Lower-carbon energy

New Energies – investments, acquisitions and ventures

New Energies – investments, acquisitions and ventures from 2001 to 2018 (infographic)

Our experience, partnerships and technical know-how can help find new ways to provide energy that people need and want – and do this responsibly to help shape a more sustainable energy future.

Natural gas will play a key role in the transition to a lower-carbon global energy system over the next few decades. It is likely to be the cleanest source of energy for parts of the economy where it is hard to reduce emissions, such as heavy-duty transport and the steel and cement industries. When used instead of higher-carbon fuels such as coal and diesel for generators, it can help to meet increasing demand while lowering greenhouse gas emissions and air pollution.

Our New Energies business, established in 2016, is also strengthening the way we approach lower-carbon alternatives through its focus on new fuels and power.

Transport accounts for nearly 30% of the world’s total energy use and around a quarter of global energy-related carbon dioxide (CO2) emissions. This means that a range of different fuels and vehicle technologies will be required to meet the growing demand for mobility, while reducing emissions. Shell is investing in a range of lower-carbon energies including biofuels, hydrogen for transport, and charging for electric vehicles. 

We believe that low-carbon biofuels will continue to play a valuable part in reducing CO2 emissions in the transport sector in the coming decades, provided their production is managed in a responsible way.

Hydrogen also has the potential to be an important low-carbon transport fuel. Hydrogen fuel-cell electric vehicles produce no greenhouse gases from the exhaust pipe – the only emission is water vapour.

Electric mobility will also help meet growing demand for transport in a lower-carbon world. And Shell is exploring how best to serve an increasing number of electric vehicle drivers, both in and beyond our service stations.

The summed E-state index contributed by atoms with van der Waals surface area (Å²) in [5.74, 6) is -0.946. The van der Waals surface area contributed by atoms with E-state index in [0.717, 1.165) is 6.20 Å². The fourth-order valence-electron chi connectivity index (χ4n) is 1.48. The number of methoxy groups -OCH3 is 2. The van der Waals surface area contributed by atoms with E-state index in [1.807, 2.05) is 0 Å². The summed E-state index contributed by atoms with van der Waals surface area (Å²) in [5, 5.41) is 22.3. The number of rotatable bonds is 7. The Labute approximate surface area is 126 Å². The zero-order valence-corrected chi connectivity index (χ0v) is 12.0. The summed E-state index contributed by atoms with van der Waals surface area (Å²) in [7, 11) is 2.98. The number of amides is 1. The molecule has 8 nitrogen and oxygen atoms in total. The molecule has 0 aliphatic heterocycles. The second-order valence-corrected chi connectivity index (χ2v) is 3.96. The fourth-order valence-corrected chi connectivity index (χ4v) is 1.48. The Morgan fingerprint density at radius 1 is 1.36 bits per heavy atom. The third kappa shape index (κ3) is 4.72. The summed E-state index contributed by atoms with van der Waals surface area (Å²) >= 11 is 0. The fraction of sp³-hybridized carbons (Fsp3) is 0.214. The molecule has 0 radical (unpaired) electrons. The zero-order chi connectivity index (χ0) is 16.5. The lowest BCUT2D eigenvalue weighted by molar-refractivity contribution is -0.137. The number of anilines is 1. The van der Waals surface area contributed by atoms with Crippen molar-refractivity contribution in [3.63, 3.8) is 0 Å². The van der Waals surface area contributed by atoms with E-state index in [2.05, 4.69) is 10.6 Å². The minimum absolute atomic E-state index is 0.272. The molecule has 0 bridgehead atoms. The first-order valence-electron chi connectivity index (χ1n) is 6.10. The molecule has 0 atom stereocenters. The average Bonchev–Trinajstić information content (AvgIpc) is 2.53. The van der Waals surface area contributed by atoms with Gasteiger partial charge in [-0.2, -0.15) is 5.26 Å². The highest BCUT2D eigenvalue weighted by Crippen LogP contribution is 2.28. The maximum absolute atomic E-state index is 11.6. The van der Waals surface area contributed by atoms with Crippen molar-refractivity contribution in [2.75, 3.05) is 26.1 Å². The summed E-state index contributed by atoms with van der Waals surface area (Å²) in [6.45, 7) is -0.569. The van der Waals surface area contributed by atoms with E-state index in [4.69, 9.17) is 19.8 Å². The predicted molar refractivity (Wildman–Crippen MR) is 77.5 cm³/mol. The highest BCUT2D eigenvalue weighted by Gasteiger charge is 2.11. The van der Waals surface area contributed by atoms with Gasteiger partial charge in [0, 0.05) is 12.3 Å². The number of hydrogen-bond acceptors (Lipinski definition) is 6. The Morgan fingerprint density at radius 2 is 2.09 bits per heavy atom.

Reducing emissions is not just about developing new technologies. It is also about making established technologies more efficient. In fact, according to the International Energy Agency's Perspectives for the Energy Transition: The Role of Energy Efficiency report, energy efficiency can deliver up to 35% of what is needed by 2050 to keep global warming below two degrees Celsius. At Shell, we are continuing to develop a range of lubricants and other products which, because they provide greater energy efficiency, can reduce our customers’ CO2 emissions.

Electricity, now the fastest growing part of the global energy system, is a crucial element in the ongoing transition to a lower-carbon world. We aim to make electricity a significant business for Shell, one that in the future could sit alongside oil, gas and chemicals. This means being involved at almost every stage of the process, from generating electricity, to buying and selling it, to supplying it directly to customers. Our approach to providing electricity involves developing lower-carbon energy sources, such as wind and solar, along with natural gas.

Shell aims to help make electricity available to more people. Having a reliable supply of energy is critical to economic and social development but, globally, around 1 billion people are without access to electricity. In 2018, we outlined our new ambition: to bring a reliable electricity supply to 100 million people in the developing world by 2030. We continue to work on developing a longer-term strategy to achieve this ambition.